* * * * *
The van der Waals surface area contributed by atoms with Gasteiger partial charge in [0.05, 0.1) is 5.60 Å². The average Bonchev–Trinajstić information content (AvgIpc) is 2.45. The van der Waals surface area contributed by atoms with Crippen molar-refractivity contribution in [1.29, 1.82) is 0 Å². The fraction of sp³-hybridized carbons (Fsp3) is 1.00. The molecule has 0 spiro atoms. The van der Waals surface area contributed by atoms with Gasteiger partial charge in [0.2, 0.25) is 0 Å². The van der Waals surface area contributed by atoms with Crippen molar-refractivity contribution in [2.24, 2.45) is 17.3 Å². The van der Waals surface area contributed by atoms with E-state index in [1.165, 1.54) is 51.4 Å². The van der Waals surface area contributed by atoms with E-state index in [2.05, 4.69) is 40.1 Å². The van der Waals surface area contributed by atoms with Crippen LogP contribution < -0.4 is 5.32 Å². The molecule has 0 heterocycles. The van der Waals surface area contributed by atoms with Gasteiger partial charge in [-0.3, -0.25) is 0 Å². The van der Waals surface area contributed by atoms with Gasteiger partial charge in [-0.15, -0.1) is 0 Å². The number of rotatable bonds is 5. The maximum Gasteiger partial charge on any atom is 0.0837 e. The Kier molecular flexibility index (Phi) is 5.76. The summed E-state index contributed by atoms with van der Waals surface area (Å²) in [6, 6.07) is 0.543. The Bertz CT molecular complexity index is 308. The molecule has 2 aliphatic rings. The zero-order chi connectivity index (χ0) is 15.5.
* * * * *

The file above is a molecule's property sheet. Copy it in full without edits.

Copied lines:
The van der Waals surface area contributed by atoms with Gasteiger partial charge in [0.05, 0.1) is 5.60 Å². The average Bonchev–Trinajstić information content (AvgIpc) is 2.45. The van der Waals surface area contributed by atoms with Crippen molar-refractivity contribution in [1.29, 1.82) is 0 Å². The fraction of sp³-hybridized carbons (Fsp3) is 1.00. The molecule has 0 spiro atoms. The van der Waals surface area contributed by atoms with Gasteiger partial charge in [0.2, 0.25) is 0 Å². The van der Waals surface area contributed by atoms with Crippen molar-refractivity contribution in [2.24, 2.45) is 17.3 Å². The van der Waals surface area contributed by atoms with E-state index in [1.165, 1.54) is 51.4 Å². The van der Waals surface area contributed by atoms with E-state index in [2.05, 4.69) is 40.1 Å². The van der Waals surface area contributed by atoms with Crippen LogP contribution < -0.4 is 5.32 Å². The molecule has 0 heterocycles. The van der Waals surface area contributed by atoms with Gasteiger partial charge in [-0.3, -0.25) is 0 Å². The van der Waals surface area contributed by atoms with Gasteiger partial charge in [-0.15, -0.1) is 0 Å². The number of rotatable bonds is 5. The maximum Gasteiger partial charge on any atom is 0.0837 e. The Kier molecular flexibility index (Phi) is 5.76. The summed E-state index contributed by atoms with van der Waals surface area (Å²) in [6, 6.07) is 0.543. The Bertz CT molecular complexity index is 308. The molecule has 2 aliphatic rings. The zero-order chi connectivity index (χ0) is 15.5.